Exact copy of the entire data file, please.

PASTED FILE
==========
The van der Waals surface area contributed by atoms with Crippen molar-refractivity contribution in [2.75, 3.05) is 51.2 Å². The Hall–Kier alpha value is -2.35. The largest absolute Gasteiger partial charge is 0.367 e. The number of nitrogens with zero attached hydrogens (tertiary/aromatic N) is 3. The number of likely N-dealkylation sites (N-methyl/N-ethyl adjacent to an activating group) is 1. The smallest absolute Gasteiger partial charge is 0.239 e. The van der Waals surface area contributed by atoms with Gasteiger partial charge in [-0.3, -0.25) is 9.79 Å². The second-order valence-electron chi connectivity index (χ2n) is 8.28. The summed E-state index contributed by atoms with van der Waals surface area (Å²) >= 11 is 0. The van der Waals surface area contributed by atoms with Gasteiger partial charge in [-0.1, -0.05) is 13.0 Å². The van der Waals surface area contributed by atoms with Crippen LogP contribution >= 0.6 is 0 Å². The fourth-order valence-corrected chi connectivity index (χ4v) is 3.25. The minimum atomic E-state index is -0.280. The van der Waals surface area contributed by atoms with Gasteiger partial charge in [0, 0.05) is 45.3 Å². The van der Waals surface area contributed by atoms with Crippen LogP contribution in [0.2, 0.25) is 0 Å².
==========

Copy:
The van der Waals surface area contributed by atoms with Crippen molar-refractivity contribution in [2.75, 3.05) is 51.2 Å². The Hall–Kier alpha value is -2.35. The largest absolute Gasteiger partial charge is 0.367 e. The number of nitrogens with zero attached hydrogens (tertiary/aromatic N) is 3. The number of likely N-dealkylation sites (N-methyl/N-ethyl adjacent to an activating group) is 1. The smallest absolute Gasteiger partial charge is 0.239 e. The van der Waals surface area contributed by atoms with Gasteiger partial charge in [-0.3, -0.25) is 9.79 Å². The second-order valence-electron chi connectivity index (χ2n) is 8.28. The summed E-state index contributed by atoms with van der Waals surface area (Å²) >= 11 is 0. The van der Waals surface area contributed by atoms with Gasteiger partial charge in [-0.1, -0.05) is 13.0 Å². The van der Waals surface area contributed by atoms with Crippen LogP contribution >= 0.6 is 0 Å². The fourth-order valence-corrected chi connectivity index (χ4v) is 3.25. The minimum atomic E-state index is -0.280. The van der Waals surface area contributed by atoms with Gasteiger partial charge in [0, 0.05) is 45.3 Å². The van der Waals surface area contributed by atoms with Crippen LogP contribution in [0.2, 0.25) is 0 Å².